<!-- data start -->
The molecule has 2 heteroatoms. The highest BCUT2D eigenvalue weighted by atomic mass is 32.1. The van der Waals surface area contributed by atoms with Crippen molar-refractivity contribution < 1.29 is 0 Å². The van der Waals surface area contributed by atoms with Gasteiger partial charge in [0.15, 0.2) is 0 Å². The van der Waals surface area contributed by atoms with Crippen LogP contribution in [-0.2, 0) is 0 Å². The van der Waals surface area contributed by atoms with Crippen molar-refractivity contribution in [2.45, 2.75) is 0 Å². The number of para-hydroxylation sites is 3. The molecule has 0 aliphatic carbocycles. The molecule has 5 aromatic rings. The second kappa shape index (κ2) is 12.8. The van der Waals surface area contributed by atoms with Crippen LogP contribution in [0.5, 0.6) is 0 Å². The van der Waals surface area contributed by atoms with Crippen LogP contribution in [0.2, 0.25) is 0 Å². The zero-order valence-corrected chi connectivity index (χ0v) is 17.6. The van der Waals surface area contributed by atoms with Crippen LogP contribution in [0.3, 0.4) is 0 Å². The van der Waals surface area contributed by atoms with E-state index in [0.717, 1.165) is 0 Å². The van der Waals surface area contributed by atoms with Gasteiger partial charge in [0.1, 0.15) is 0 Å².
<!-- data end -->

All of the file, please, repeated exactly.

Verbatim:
The molecule has 2 heteroatoms. The highest BCUT2D eigenvalue weighted by atomic mass is 32.1. The van der Waals surface area contributed by atoms with Crippen molar-refractivity contribution < 1.29 is 0 Å². The van der Waals surface area contributed by atoms with Gasteiger partial charge in [0.15, 0.2) is 0 Å². The van der Waals surface area contributed by atoms with Crippen LogP contribution in [-0.2, 0) is 0 Å². The van der Waals surface area contributed by atoms with Crippen molar-refractivity contribution in [2.45, 2.75) is 0 Å². The number of para-hydroxylation sites is 3. The molecule has 0 aliphatic carbocycles. The molecule has 5 aromatic rings. The second kappa shape index (κ2) is 12.8. The van der Waals surface area contributed by atoms with Crippen LogP contribution in [0.5, 0.6) is 0 Å². The van der Waals surface area contributed by atoms with Crippen LogP contribution in [0.2, 0.25) is 0 Å². The zero-order valence-corrected chi connectivity index (χ0v) is 17.6. The van der Waals surface area contributed by atoms with Crippen LogP contribution in [0.3, 0.4) is 0 Å². The van der Waals surface area contributed by atoms with E-state index in [0.717, 1.165) is 0 Å². The van der Waals surface area contributed by atoms with Gasteiger partial charge in [0.1, 0.15) is 0 Å².